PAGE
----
The manner in which Reliance Jio acquired spectrum in the 2,300 MHz band during the broadband wireless access (BWA)/4G auctions in 2010 through Infotel Broadband Services Private Limited (IBSPL) was controversial. A “draft” report of the Comptroller and Auditor General (CAG) of India leaked to the ­media in 2014 noted that IBSPL had submitted an allegedly forged bank guarantee to the DoT as part of the company’s commitment to bidding in the auction (Guha Thakurta 2016). The draft CAG ­report questioned the transparency of the auction process as IBSPL failed to ­inform the Telecom Regulatory Authority of India (TRAI) and the DoT of the ongoing talks it was having with RIL for RIL to acquire IBSPL.


A general meeting was convened at the end of the auction process on 11 June 2010 which the shareholders of IBSPL raised the firm’s authorised share capital from ₹3 crore to ₹6,000 crore by issuing 75% of IBSPL’s shares to RIL. The lack of disclosure by IBSPL of an ongoing relationship with RIL during the course of the BWA/4G auction process which ended that day after 117 rounds of bidding, impaired the competitive environment as other participants in the auction were unaware of the complete financial status of the bidder, IBSPL. As Prabir Purkayastha of the Delhi Science Forum and the Free Software Movement of India, stated, the competitors were completely “blindsided” during the auction process as certain major telecom companies had stayed away from the BWA auctions and were unaware that RIL was making its move to enter the sector (Sridhar 2016a). However, Qualcomm Inc (whose Indian ope­r­ations were later acquired by Bharti Airtel) and Tikona Digital Networks Private Limited participated in the auctions, while Airtel and Aircel each bid for and won BWA spectrum in four and eight telecom circles, respectively (GoI 2010).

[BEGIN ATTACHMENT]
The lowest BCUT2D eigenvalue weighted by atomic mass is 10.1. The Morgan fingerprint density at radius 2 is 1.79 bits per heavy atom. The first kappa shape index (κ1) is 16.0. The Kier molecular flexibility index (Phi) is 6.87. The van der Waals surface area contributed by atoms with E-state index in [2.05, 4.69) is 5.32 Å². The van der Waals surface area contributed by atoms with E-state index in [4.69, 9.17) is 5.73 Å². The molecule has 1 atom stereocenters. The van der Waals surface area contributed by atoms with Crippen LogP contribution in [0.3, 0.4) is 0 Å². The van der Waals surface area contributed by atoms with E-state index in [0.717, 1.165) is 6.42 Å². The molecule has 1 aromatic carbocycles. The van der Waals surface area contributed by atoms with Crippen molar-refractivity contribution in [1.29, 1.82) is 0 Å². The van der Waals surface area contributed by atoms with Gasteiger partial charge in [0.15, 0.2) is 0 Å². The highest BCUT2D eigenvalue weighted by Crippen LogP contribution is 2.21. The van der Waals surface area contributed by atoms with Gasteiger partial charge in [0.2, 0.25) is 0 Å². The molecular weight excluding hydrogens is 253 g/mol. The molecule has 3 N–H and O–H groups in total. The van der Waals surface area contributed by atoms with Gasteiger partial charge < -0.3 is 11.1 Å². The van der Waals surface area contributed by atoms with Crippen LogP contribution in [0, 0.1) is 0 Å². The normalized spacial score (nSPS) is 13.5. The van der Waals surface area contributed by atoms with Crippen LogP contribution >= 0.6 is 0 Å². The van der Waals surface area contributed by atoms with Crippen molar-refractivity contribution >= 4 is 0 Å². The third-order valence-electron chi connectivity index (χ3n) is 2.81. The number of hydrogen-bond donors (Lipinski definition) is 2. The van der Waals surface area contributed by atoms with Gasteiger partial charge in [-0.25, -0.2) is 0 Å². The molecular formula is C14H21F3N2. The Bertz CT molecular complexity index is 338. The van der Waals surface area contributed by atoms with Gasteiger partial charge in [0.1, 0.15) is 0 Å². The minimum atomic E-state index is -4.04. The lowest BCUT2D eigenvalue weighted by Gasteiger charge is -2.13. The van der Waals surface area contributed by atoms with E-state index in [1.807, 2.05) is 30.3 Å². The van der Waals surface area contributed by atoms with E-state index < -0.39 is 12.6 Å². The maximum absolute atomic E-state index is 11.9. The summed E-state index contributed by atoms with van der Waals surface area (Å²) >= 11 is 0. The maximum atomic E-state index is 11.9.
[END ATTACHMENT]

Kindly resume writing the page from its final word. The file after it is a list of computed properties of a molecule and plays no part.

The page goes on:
At the end of the auction process, ­IBSPL had won one block in each of the 22 telecom circles in the country with a total bid amount of ₹12,847.44 crore. On 17 June 2010, less than a week after the auction ended, IBSPL’s board of directors authorised the allotment of 4.75 billion equity shares of 10 each to RIL allowing it to own 95% of the company. On 22 January 2013, IBSPL was renamed Reliance Jio Infocomm Limited. Another contentious issue raised by several observers is that the Notice Inviting Applications (NIA) for the BWA/4G auctions had clearly stated that the winning bid did “not confer the right to provide any telecom services” on the winner and specifically stated that the BWA spectrum was not to be used for carrying voice traffic.